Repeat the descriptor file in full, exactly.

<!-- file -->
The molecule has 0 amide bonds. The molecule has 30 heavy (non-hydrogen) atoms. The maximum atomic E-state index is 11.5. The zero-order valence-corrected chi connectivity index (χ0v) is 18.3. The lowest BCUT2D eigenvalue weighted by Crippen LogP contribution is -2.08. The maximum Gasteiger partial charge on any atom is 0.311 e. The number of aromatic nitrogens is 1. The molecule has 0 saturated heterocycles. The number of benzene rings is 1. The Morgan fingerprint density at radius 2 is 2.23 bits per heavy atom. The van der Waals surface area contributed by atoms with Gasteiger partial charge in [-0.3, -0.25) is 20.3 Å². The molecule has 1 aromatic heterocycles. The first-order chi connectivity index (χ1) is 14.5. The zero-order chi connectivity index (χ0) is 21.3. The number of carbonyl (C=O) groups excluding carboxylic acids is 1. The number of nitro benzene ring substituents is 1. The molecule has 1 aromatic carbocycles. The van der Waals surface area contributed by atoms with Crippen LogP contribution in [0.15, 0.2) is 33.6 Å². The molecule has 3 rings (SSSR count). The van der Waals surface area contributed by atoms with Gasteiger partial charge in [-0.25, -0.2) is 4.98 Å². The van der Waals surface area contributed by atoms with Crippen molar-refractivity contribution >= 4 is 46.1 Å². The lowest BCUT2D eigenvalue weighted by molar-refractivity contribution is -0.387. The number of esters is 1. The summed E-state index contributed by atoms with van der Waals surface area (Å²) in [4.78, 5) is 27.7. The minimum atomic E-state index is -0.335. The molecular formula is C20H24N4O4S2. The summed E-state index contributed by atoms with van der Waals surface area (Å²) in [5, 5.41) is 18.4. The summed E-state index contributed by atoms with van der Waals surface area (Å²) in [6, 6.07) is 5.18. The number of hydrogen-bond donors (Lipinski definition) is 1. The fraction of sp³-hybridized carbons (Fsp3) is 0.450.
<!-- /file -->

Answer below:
The molecule has 0 amide bonds. The molecule has 30 heavy (non-hydrogen) atoms. The maximum atomic E-state index is 11.5. The zero-order valence-corrected chi connectivity index (χ0v) is 18.3. The lowest BCUT2D eigenvalue weighted by Crippen LogP contribution is -2.08. The maximum Gasteiger partial charge on any atom is 0.311 e. The number of aromatic nitrogens is 1. The molecule has 0 saturated heterocycles. The number of benzene rings is 1. The Morgan fingerprint density at radius 2 is 2.23 bits per heavy atom. The van der Waals surface area contributed by atoms with Gasteiger partial charge in [-0.3, -0.25) is 20.3 Å². The molecule has 1 aromatic heterocycles. The first-order chi connectivity index (χ1) is 14.5. The zero-order chi connectivity index (χ0) is 21.3. The number of carbonyl (C=O) groups excluding carboxylic acids is 1. The number of nitro benzene ring substituents is 1. The molecule has 1 aromatic carbocycles. The van der Waals surface area contributed by atoms with Crippen LogP contribution in [0.15, 0.2) is 33.6 Å². The molecule has 3 rings (SSSR count). The van der Waals surface area contributed by atoms with Gasteiger partial charge in [-0.25, -0.2) is 4.98 Å². The van der Waals surface area contributed by atoms with Crippen molar-refractivity contribution >= 4 is 46.1 Å². The lowest BCUT2D eigenvalue weighted by molar-refractivity contribution is -0.387. The number of esters is 1. The summed E-state index contributed by atoms with van der Waals surface area (Å²) in [4.78, 5) is 27.7. The minimum atomic E-state index is -0.335. The molecular formula is C20H24N4O4S2. The summed E-state index contributed by atoms with van der Waals surface area (Å²) in [5, 5.41) is 18.4. The summed E-state index contributed by atoms with van der Waals surface area (Å²) in [6, 6.07) is 5.18. The number of hydrogen-bond donors (Lipinski definition) is 1. The fraction of sp³-hybridized carbons (Fsp3) is 0.450.